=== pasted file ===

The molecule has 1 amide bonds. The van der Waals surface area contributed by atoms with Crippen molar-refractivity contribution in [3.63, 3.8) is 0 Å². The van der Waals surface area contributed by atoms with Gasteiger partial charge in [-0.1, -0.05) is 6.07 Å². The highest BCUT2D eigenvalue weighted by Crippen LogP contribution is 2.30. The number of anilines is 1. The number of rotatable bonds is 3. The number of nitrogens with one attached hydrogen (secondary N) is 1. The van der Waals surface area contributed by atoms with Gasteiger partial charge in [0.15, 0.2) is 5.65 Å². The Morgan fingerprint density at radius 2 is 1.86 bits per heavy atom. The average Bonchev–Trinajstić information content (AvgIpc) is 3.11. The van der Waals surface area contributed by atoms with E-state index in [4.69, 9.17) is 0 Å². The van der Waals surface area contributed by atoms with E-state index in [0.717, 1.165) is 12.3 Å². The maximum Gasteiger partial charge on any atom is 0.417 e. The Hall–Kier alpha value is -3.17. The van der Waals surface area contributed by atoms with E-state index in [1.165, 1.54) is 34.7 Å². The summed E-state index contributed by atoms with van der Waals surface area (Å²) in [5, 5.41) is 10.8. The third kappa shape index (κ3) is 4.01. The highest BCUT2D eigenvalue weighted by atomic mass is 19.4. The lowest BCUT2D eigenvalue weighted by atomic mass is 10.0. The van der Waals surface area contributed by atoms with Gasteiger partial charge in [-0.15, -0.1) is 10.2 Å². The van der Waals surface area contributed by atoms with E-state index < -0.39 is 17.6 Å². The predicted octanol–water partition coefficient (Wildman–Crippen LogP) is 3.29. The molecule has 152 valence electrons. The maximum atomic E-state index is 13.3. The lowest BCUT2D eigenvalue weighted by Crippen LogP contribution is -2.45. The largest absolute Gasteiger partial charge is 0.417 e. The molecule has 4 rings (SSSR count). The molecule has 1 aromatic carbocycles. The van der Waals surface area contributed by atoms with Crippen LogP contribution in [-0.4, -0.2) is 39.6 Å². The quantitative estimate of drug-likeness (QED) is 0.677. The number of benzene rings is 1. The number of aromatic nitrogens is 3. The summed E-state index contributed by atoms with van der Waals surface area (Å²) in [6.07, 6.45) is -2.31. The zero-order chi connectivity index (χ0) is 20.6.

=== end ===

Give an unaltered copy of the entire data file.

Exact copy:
The molecule has 1 amide bonds. The van der Waals surface area contributed by atoms with Crippen molar-refractivity contribution in [3.63, 3.8) is 0 Å². The van der Waals surface area contributed by atoms with Gasteiger partial charge in [-0.1, -0.05) is 6.07 Å². The highest BCUT2D eigenvalue weighted by Crippen LogP contribution is 2.30. The number of anilines is 1. The number of rotatable bonds is 3. The number of nitrogens with one attached hydrogen (secondary N) is 1. The van der Waals surface area contributed by atoms with Gasteiger partial charge in [0.15, 0.2) is 5.65 Å². The Morgan fingerprint density at radius 2 is 1.86 bits per heavy atom. The average Bonchev–Trinajstić information content (AvgIpc) is 3.11. The van der Waals surface area contributed by atoms with E-state index in [4.69, 9.17) is 0 Å². The van der Waals surface area contributed by atoms with E-state index in [0.717, 1.165) is 12.3 Å². The maximum Gasteiger partial charge on any atom is 0.417 e. The Hall–Kier alpha value is -3.17. The van der Waals surface area contributed by atoms with E-state index in [1.165, 1.54) is 34.7 Å². The summed E-state index contributed by atoms with van der Waals surface area (Å²) in [5, 5.41) is 10.8. The third kappa shape index (κ3) is 4.01. The highest BCUT2D eigenvalue weighted by atomic mass is 19.4. The lowest BCUT2D eigenvalue weighted by atomic mass is 10.0. The van der Waals surface area contributed by atoms with Gasteiger partial charge in [-0.15, -0.1) is 10.2 Å². The van der Waals surface area contributed by atoms with E-state index < -0.39 is 17.6 Å². The predicted octanol–water partition coefficient (Wildman–Crippen LogP) is 3.29. The molecule has 152 valence electrons. The maximum atomic E-state index is 13.3. The lowest BCUT2D eigenvalue weighted by Crippen LogP contribution is -2.45. The largest absolute Gasteiger partial charge is 0.417 e. The molecule has 4 rings (SSSR count). The molecule has 1 aromatic carbocycles. The van der Waals surface area contributed by atoms with Crippen LogP contribution in [-0.4, -0.2) is 39.6 Å². The quantitative estimate of drug-likeness (QED) is 0.677. The number of benzene rings is 1. The number of aromatic nitrogens is 3. The summed E-state index contributed by atoms with van der Waals surface area (Å²) in [6.07, 6.45) is -2.31. The zero-order chi connectivity index (χ0) is 20.6.